News

BP to stick with oil and gas for decades, CEO Looney says

Source: By Dmitry Zdhannikov and Noah Browning, Reuters • Posted: Wednesday, June 23rd, 2021

BP (BP.L) will continue producing hydrocarbons for decades to come and will benefit from rising oil prices even as it reduces output as part of its shift to low-carbon energy, Chief Executive Bernard Looney told Reuters on Tuesday. The recent rally in crude prices, which climbed on Tuesday to a more than two-year high above $75 a barrel, is likely to continue, Looney said in an interview at the Reuters Events: Global Energy Transition conference.

Electric Vehicles Seen Reaching Sales Supremacy by 2033, Faster Than Expected

Source: By Brett Haensel, Bloomberg • Posted: Wednesday, June 23rd, 2021

Global electric vehicle supremacy will arrive by 2033 — five years earlier than previously expected — as tougher regulations and rising interest drive demand for zero-emission transportation, according to a new study. Consultant Ernst & Young LLP now sees EV sales outpacing fossil fuel-burners in 12 years in Europe, China and the U.S. — the world’s largest auto markets. And by 2045, non-EV sales are seen plummeting to less than 1% of the global car market, EY forecast using an AI-powered prediction tool.

Most new wind and solar projects will be cheaper than coal, report finds

Source: By Jillian Ambrose, The Guardian • Posted: Wednesday, June 23rd, 2021

Almost two-thirds of wind and solar projects built globally last year will be able to generate cheaper electricity than even the world’s cheapest new coal plants, according to a report from the International Renewable Energy Agency (Irena). The agency found that the falling cost of new windfarms and solar panels meant 62% of new renewable energy projects could undercut the cost of up to 800 gigawatts (GW) worth of coal plants, or almost enough to supply the UK’s electricity needs 10 times over.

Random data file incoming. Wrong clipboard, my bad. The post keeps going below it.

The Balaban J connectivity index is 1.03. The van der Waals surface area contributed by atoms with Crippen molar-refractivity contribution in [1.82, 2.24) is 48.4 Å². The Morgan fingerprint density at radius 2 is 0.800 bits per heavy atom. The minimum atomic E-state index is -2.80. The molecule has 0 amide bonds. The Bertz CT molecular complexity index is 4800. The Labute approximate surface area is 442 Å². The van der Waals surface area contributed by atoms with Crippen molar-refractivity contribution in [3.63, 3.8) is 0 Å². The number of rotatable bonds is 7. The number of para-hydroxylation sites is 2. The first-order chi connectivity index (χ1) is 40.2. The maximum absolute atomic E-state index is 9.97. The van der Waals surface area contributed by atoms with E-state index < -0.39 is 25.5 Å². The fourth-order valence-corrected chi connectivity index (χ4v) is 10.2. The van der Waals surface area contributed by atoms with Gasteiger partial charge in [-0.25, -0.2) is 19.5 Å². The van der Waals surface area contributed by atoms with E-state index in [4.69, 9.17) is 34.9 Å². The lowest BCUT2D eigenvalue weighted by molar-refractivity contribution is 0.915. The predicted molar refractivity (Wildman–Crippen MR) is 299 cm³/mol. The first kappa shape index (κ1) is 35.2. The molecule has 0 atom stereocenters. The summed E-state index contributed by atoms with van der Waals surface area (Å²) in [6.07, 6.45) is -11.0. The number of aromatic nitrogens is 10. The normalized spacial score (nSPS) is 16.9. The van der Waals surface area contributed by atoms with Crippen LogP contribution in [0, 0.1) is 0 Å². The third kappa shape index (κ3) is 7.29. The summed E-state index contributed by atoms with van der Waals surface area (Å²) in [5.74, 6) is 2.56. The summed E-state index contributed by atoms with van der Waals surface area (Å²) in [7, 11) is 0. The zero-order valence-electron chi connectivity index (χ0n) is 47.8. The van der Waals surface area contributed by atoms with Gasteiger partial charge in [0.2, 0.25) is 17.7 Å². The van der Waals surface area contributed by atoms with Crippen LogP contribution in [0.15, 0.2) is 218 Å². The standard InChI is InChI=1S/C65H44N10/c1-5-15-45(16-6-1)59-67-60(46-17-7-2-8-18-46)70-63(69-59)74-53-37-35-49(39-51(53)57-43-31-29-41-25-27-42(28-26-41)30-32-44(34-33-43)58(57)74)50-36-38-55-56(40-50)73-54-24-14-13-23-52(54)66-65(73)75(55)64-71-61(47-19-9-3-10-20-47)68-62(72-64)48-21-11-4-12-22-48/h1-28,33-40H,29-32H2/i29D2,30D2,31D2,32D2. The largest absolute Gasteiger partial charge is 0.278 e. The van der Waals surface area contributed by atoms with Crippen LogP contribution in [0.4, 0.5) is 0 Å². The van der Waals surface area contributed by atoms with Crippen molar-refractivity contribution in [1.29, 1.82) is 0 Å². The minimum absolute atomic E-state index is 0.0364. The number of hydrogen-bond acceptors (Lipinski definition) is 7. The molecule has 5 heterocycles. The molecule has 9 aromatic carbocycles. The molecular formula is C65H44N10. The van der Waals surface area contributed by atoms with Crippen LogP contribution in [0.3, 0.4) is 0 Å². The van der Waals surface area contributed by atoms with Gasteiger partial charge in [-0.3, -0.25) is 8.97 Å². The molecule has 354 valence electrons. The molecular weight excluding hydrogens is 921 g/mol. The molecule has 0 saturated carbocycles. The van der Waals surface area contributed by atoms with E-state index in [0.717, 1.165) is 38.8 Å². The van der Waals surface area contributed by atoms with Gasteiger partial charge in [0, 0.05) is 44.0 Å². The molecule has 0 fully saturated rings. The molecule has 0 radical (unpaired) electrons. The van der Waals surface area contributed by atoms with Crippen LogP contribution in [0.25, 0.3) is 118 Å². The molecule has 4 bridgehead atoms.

Amazon and Other Tech Giants Race to Buy Up Renewable Energy

Source: By Sam Schechner, Wall Street Journal • Posted: Wednesday, June 23rd, 2021

The race to secure electricity deals for power-hungry data centers has tech companies reshaping the renewable-energy market and grappling with a new challenge: how to ensure their investments actually reduce emissions. Amazon.com Inc. AMZN 1.49% said it planned Wednesday to announce commitments to buy 1.5 gigawatts of production capacity from 14 new solar and wind plants around the world as part of its push to purchase enough renewable energy to cover all of the company’s activities by 2025.

Has the Carbontech Revolution Begun?

Source: By Jon Gertner, New York Times • Posted: Wednesday, June 23rd, 2021

Interface is far from the only company trying to “embed” large amounts of carbon within commercial merchandise. For the past few years, a number of start-ups have begun developing products that aim to fold in carbon dioxide captured from smokestacks and other sources of pollution, in an attempt to reach a new level of environmentally friendly manufacturing: one in which greenhouse-gas molecules are not only kept out of the atmosphere but also repurposed. This undertaking, usually characterized as carbon utilization, goes well beyond flooring — to plastics, jet fuels, diesel, chemicals, building materials, diamonds, even fish food.